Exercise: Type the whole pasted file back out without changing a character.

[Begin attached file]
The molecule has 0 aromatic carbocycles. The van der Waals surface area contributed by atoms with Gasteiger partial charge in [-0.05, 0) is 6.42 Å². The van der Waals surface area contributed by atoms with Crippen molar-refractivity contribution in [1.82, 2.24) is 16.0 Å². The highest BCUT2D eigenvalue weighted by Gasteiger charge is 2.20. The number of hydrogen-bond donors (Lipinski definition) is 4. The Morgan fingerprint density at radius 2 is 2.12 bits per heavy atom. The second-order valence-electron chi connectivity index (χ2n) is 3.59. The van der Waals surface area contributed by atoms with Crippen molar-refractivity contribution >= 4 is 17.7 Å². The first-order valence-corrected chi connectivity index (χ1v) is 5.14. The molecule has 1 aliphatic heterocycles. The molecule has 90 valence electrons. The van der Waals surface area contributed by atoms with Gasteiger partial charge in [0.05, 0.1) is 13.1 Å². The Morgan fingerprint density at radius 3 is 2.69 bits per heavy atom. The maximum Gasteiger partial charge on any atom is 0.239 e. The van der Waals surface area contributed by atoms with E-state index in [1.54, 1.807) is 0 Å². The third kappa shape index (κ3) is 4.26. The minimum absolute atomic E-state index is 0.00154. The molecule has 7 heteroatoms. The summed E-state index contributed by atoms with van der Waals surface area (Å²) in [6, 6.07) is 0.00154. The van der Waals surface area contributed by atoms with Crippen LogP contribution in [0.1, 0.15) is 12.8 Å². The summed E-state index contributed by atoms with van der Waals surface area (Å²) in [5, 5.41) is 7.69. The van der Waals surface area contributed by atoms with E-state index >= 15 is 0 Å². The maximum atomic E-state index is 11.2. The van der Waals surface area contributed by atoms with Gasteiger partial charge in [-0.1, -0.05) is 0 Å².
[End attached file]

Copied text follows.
The molecule has 0 aromatic carbocycles. The van der Waals surface area contributed by atoms with Gasteiger partial charge in [-0.05, 0) is 6.42 Å². The van der Waals surface area contributed by atoms with Crippen molar-refractivity contribution in [1.82, 2.24) is 16.0 Å². The highest BCUT2D eigenvalue weighted by Gasteiger charge is 2.20. The number of hydrogen-bond donors (Lipinski definition) is 4. The Morgan fingerprint density at radius 2 is 2.12 bits per heavy atom. The second-order valence-electron chi connectivity index (χ2n) is 3.59. The van der Waals surface area contributed by atoms with Crippen molar-refractivity contribution >= 4 is 17.7 Å². The first-order valence-corrected chi connectivity index (χ1v) is 5.14. The molecule has 1 aliphatic heterocycles. The molecule has 90 valence electrons. The van der Waals surface area contributed by atoms with Gasteiger partial charge in [0.05, 0.1) is 13.1 Å². The Morgan fingerprint density at radius 3 is 2.69 bits per heavy atom. The maximum Gasteiger partial charge on any atom is 0.239 e. The van der Waals surface area contributed by atoms with E-state index in [1.54, 1.807) is 0 Å². The third kappa shape index (κ3) is 4.26. The minimum absolute atomic E-state index is 0.00154. The molecule has 7 heteroatoms. The summed E-state index contributed by atoms with van der Waals surface area (Å²) in [6, 6.07) is 0.00154. The van der Waals surface area contributed by atoms with Crippen LogP contribution in [0.1, 0.15) is 12.8 Å². The summed E-state index contributed by atoms with van der Waals surface area (Å²) in [5, 5.41) is 7.69. The van der Waals surface area contributed by atoms with E-state index >= 15 is 0 Å². The maximum atomic E-state index is 11.2. The van der Waals surface area contributed by atoms with Gasteiger partial charge in [-0.1, -0.05) is 0 Å².